The blog post below was written by Adeline Gabriel – a student at the University of Melbourne. Adeline used Maptionnaire as a participatory research tool to map health-related experiences on her campus.
Post written by Adeline Gabriel
I used Maptionnaire software to demonstrate to my university Health Geography class how geospatial technologies could be used effectively to map health-related experiences. In the field of Health Geography, valuable data can often be lost in hordes of raw data sets. The strength of GIS (geographic information systems) like Mapionnnaire is their ability to link layers of data for statistical and spatial analysis and to communicate important correlations, trends, and patterns. In terms of effective visualization, Maptionnaire is an especially interface between real-world experience and diagrammatic representation. Maptionnaire is a strong example of a GIS program that allows for easy geocoding, collecting spatial data from participatory sources and pinpointing them on a map. This not the only GIS function of Maptionnaire, but it is it's most fundamental. Maptionnaire is also a great example of the analytical function of GIS, making it easy to identify correlated data layers.
My presentation addressed the capabilities and uses of GIS more broadly, focusing on Maptionnaire as a practical example of how GIS can be usefully employed. I created a rudimentary Maptionnaire software to collect qualitative, voluntary data on people’s well-being related experiences around the University of Melbourne campus. It was very similar to the questionnaire used in ‘Maptionnaire Analysis Tool Basics’ tutorial available in the User Guide. I asked for participants to identify locations they had had a positive or negative experience on campus, to describe that experience and to rate the intensity of that experience. By doing so, I was able to demonstrate to my class one means of sourcing data for GIS studies; through voluntary participants. A discussion ensued around the logistics of this form of data collection; one of its strengths is the acquiring clear qualitative data from a community. It has limitations in the accuracy of the public’s mapping abilities. The ethics concerning confidentiality and privacy of that information.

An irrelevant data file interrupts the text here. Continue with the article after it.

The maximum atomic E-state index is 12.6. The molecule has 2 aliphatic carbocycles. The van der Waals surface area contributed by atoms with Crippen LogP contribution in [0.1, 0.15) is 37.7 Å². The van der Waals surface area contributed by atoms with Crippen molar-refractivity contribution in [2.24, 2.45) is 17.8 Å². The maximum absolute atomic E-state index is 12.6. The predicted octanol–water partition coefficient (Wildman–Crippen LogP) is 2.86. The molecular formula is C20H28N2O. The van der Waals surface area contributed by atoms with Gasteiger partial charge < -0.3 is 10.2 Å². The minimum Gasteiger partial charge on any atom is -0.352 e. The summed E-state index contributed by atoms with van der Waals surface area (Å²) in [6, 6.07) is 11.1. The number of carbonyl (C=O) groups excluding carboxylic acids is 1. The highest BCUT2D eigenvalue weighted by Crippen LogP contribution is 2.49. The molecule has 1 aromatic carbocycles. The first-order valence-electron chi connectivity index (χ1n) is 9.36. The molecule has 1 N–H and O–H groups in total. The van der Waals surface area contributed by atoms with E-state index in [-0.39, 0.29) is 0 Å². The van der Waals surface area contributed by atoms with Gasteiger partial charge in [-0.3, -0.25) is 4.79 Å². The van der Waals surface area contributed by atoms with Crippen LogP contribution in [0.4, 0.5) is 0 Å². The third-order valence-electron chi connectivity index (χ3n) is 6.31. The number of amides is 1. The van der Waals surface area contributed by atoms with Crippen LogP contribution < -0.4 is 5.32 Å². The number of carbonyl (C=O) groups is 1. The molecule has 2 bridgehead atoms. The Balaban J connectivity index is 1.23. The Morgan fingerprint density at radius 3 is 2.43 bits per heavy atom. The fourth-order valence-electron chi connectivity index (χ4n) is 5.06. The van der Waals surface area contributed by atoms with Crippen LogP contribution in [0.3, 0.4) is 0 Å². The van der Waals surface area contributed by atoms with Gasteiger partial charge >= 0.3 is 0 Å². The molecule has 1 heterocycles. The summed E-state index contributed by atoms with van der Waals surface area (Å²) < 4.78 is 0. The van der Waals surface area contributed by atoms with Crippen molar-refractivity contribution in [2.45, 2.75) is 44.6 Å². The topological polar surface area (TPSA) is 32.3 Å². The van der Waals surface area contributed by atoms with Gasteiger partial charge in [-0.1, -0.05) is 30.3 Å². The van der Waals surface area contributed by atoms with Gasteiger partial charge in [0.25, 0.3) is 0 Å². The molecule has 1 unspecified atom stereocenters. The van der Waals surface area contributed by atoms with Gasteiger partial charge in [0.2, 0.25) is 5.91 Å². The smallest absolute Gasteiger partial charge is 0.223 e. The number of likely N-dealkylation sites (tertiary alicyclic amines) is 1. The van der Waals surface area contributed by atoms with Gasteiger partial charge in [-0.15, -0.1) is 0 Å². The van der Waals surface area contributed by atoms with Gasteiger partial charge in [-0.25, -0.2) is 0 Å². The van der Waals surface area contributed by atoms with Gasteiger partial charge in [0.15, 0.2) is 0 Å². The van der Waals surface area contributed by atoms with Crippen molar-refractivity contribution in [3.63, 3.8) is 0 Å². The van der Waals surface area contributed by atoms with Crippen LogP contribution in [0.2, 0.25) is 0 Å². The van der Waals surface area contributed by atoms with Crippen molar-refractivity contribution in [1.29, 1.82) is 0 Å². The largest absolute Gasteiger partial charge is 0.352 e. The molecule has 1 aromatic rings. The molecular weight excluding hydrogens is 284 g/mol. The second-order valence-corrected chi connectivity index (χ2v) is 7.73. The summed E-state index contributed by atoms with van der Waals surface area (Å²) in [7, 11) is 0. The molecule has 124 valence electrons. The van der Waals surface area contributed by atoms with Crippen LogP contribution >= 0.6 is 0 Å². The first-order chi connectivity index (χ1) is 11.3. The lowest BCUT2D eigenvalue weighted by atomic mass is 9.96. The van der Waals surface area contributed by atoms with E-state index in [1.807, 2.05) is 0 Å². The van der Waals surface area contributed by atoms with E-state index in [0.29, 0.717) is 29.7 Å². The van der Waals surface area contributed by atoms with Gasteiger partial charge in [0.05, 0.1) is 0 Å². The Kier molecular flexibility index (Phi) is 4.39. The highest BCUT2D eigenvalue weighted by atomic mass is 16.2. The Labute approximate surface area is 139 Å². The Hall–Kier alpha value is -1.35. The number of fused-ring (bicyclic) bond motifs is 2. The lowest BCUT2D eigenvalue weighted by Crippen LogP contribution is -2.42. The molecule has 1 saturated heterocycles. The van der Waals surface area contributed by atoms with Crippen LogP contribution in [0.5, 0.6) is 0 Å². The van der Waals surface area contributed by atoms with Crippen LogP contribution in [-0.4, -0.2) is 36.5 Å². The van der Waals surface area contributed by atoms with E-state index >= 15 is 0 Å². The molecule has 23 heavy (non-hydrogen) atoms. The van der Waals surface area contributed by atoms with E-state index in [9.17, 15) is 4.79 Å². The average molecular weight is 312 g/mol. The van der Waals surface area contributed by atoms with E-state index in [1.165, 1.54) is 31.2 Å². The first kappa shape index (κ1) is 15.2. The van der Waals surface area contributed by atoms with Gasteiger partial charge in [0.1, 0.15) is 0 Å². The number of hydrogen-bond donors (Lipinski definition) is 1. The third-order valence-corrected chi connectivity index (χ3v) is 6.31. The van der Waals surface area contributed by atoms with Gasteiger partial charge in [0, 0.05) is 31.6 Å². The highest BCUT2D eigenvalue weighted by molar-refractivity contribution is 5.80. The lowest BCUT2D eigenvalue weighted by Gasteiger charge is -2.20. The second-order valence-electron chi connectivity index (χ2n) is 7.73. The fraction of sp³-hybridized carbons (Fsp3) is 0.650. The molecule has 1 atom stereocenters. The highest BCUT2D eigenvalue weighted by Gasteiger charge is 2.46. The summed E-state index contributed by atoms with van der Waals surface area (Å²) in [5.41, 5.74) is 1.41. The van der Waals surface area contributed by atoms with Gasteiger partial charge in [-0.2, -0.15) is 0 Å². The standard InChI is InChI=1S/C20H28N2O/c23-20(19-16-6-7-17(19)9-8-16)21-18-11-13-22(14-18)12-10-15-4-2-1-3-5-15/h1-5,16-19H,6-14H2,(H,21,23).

I found the correlation between Health Geography and GIS like Maptionnaire to be astoundingly evident. GIS has the capacity to clearly communicate patterns and correlations in data, and by doing so has an important role in shaping public policy, urban planning and decisions that affect wider communities. I could envision technology like Maptionnaire being used to identify unsafe or unfriendly parts of a city, to identify a popular place for the site of a health care service or to gauge the effectiveness of parks and public spaces in the well-being of the public. I think many companies, councils or institutions emphasize the importance of wider community input in decision making, but few act effectively on this. Maptionnaire is the perfect program to facilitate this. Although the example study I conducted in the class had relatively few participants and data points (24 respondents and 137 map responses), it would be a very easy process for the University administration to conduct the same survey on a wider scale. At a University with 42,000 students, our individual voice is rarely heard or considered, but each data tag on Maptionnaire is an indication of one of those voices. Programs like this would allow the University to gain important insights into students’ interactions with the campus. My survey, though small already showed clear commonly shared sites of negative or positive experiences; the Student Help Service: all negative experiences, the South Lawn: very positive experiences. My professor was impressed by my small-scale study and has taken up the suggestion for the Geography faculty to conduct a wider survey of the student body to continue to teach and use geospatial technologies in a collaborative, interactive way. Maptionnaire is one of the most user-friendly, effective and informative platforms to collect Geospatial data so I’m sure they will be seeing more use from the University of Melbourne in the future.